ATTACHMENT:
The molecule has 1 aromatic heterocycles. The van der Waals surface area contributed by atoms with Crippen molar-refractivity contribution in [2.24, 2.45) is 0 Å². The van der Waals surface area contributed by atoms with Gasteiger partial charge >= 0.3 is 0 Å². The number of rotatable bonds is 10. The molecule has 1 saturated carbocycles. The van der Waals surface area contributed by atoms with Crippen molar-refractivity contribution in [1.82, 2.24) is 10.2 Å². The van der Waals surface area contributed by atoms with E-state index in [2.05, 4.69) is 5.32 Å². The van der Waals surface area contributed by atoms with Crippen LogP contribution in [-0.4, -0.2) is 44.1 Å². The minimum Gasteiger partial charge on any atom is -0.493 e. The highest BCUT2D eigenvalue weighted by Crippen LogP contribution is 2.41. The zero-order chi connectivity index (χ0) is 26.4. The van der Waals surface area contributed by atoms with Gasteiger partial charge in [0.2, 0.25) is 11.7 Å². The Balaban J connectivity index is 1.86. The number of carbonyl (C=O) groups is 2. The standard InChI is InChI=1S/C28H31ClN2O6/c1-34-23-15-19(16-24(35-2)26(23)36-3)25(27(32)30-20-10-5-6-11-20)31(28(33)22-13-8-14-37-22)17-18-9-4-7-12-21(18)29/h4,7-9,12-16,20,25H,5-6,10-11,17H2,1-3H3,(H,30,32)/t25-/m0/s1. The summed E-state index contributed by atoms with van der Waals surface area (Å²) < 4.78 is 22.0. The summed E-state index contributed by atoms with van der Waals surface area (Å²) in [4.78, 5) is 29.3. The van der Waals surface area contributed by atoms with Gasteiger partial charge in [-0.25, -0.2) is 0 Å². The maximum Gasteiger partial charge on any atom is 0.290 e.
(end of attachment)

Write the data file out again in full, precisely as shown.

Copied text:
The molecule has 1 aromatic heterocycles. The van der Waals surface area contributed by atoms with Crippen molar-refractivity contribution in [2.24, 2.45) is 0 Å². The van der Waals surface area contributed by atoms with Gasteiger partial charge >= 0.3 is 0 Å². The number of rotatable bonds is 10. The molecule has 1 saturated carbocycles. The van der Waals surface area contributed by atoms with Crippen molar-refractivity contribution in [1.82, 2.24) is 10.2 Å². The van der Waals surface area contributed by atoms with E-state index in [2.05, 4.69) is 5.32 Å². The van der Waals surface area contributed by atoms with Crippen LogP contribution in [-0.4, -0.2) is 44.1 Å². The minimum Gasteiger partial charge on any atom is -0.493 e. The highest BCUT2D eigenvalue weighted by Crippen LogP contribution is 2.41. The zero-order chi connectivity index (χ0) is 26.4. The van der Waals surface area contributed by atoms with Gasteiger partial charge in [0.2, 0.25) is 11.7 Å². The Balaban J connectivity index is 1.86. The number of carbonyl (C=O) groups is 2. The standard InChI is InChI=1S/C28H31ClN2O6/c1-34-23-15-19(16-24(35-2)26(23)36-3)25(27(32)30-20-10-5-6-11-20)31(28(33)22-13-8-14-37-22)17-18-9-4-7-12-21(18)29/h4,7-9,12-16,20,25H,5-6,10-11,17H2,1-3H3,(H,30,32)/t25-/m0/s1. The summed E-state index contributed by atoms with van der Waals surface area (Å²) < 4.78 is 22.0. The summed E-state index contributed by atoms with van der Waals surface area (Å²) in [4.78, 5) is 29.3. The van der Waals surface area contributed by atoms with Gasteiger partial charge in [-0.25, -0.2) is 0 Å². The maximum Gasteiger partial charge on any atom is 0.290 e.